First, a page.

Sarrasine is a novella by Honoré de Balzac first published in 1830.
The tale follows the undulating pathways of Sarrasine the sculptor’s shocking journey to his coming of age.
As one of the “fathers of realism” Balzac painted with his words a vivid portrait of life in the swirling salons of Europe at the end of the Bourbon monarchy, and we follow Sarrasine from France to Italy in search of both his métier and his muse.
However it is also the story of La Zambinella, an Italian singer with whom Sarrasine falls madly and passionately in love. But that passion holds a secret which Sarrasine spies too late.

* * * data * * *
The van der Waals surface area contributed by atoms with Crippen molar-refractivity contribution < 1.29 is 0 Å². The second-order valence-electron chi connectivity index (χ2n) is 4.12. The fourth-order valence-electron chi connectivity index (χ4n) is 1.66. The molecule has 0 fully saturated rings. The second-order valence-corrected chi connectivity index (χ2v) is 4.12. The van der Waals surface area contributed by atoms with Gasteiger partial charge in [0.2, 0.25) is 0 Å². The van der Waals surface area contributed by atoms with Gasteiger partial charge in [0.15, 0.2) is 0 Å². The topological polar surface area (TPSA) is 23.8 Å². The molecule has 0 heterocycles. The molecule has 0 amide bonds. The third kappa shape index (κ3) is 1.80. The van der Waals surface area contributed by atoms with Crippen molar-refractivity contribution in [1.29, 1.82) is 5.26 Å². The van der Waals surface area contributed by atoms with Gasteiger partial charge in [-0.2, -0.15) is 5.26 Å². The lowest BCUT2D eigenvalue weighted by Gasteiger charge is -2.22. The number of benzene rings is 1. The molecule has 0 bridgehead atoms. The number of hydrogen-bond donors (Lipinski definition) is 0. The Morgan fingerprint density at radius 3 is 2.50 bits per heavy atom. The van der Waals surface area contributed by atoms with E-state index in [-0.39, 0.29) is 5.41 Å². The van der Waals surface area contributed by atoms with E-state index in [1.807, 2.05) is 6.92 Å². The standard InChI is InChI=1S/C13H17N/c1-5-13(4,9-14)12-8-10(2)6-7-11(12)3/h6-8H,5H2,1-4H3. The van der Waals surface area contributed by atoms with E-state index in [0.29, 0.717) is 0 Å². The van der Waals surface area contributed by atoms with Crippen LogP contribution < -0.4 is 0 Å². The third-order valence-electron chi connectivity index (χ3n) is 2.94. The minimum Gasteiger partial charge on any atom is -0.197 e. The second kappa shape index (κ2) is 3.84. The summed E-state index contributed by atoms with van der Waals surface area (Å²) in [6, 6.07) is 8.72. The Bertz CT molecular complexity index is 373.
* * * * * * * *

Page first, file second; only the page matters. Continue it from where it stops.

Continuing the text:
Honoré de Balzac (1799-1850) was a French novelist and playwright. His magnum opus was a sequence of short stories, La Comédie humaine. Many of Balzac's works have been made into or have inspired films, and they are a continuing source of inspiration for writers, filmmakers and critics.
Before and during his career as a writer, he attempted to be a publisher, printer, businessman, critic, and politician; he failed in all of these efforts. La Comédie humaine reflects his real-life difficulties, and includes scenes from his own experience.